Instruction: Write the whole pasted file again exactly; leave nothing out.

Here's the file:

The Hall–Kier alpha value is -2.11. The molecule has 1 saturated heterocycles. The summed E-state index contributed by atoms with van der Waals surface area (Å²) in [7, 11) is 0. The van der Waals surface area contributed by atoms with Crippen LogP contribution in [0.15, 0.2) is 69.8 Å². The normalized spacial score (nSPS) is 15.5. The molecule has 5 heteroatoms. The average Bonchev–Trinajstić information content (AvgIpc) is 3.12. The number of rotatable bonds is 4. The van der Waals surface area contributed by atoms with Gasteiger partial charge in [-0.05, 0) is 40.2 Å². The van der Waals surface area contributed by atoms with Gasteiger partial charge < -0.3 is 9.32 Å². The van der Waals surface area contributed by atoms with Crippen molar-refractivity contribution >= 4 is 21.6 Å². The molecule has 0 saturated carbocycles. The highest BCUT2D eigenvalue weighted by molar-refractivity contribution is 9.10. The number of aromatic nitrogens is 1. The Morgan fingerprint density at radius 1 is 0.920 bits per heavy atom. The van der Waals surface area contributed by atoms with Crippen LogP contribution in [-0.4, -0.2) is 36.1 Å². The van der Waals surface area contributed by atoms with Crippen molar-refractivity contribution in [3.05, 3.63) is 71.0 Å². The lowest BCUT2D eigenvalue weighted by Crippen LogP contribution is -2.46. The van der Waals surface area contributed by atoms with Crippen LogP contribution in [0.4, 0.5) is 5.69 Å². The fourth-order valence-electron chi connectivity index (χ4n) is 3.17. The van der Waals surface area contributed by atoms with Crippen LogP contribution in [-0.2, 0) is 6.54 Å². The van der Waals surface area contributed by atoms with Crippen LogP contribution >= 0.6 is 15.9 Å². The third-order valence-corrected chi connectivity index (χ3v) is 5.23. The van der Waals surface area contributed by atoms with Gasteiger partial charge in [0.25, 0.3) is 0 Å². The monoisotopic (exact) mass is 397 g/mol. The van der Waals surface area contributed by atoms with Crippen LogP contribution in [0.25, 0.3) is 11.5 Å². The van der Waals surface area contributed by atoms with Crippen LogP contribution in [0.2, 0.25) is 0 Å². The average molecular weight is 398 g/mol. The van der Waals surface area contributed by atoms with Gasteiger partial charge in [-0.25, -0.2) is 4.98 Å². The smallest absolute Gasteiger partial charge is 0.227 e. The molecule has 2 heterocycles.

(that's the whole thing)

The Hall–Kier alpha value is -2.11. The molecule has 1 saturated heterocycles. The summed E-state index contributed by atoms with van der Waals surface area (Å²) in [7, 11) is 0. The van der Waals surface area contributed by atoms with Crippen LogP contribution in [0.15, 0.2) is 69.8 Å². The normalized spacial score (nSPS) is 15.5. The molecule has 5 heteroatoms. The average Bonchev–Trinajstić information content (AvgIpc) is 3.12. The number of rotatable bonds is 4. The van der Waals surface area contributed by atoms with Gasteiger partial charge in [-0.05, 0) is 40.2 Å². The van der Waals surface area contributed by atoms with Gasteiger partial charge < -0.3 is 9.32 Å². The van der Waals surface area contributed by atoms with Crippen molar-refractivity contribution >= 4 is 21.6 Å². The molecule has 0 saturated carbocycles. The highest BCUT2D eigenvalue weighted by molar-refractivity contribution is 9.10. The number of aromatic nitrogens is 1. The Morgan fingerprint density at radius 1 is 0.920 bits per heavy atom. The van der Waals surface area contributed by atoms with Crippen LogP contribution in [-0.4, -0.2) is 36.1 Å². The van der Waals surface area contributed by atoms with Crippen molar-refractivity contribution in [3.05, 3.63) is 71.0 Å². The lowest BCUT2D eigenvalue weighted by Crippen LogP contribution is -2.46. The van der Waals surface area contributed by atoms with Crippen LogP contribution in [0.4, 0.5) is 5.69 Å². The fourth-order valence-electron chi connectivity index (χ4n) is 3.17. The van der Waals surface area contributed by atoms with Crippen LogP contribution in [-0.2, 0) is 6.54 Å². The van der Waals surface area contributed by atoms with Crippen LogP contribution >= 0.6 is 15.9 Å². The third-order valence-corrected chi connectivity index (χ3v) is 5.23. The van der Waals surface area contributed by atoms with Gasteiger partial charge in [0.25, 0.3) is 0 Å². The monoisotopic (exact) mass is 397 g/mol. The van der Waals surface area contributed by atoms with Crippen LogP contribution in [0.25, 0.3) is 11.5 Å². The van der Waals surface area contributed by atoms with Crippen LogP contribution in [0.2, 0.25) is 0 Å². The average molecular weight is 398 g/mol. The van der Waals surface area contributed by atoms with Gasteiger partial charge in [-0.25, -0.2) is 4.98 Å². The smallest absolute Gasteiger partial charge is 0.227 e. The molecule has 2 heterocycles.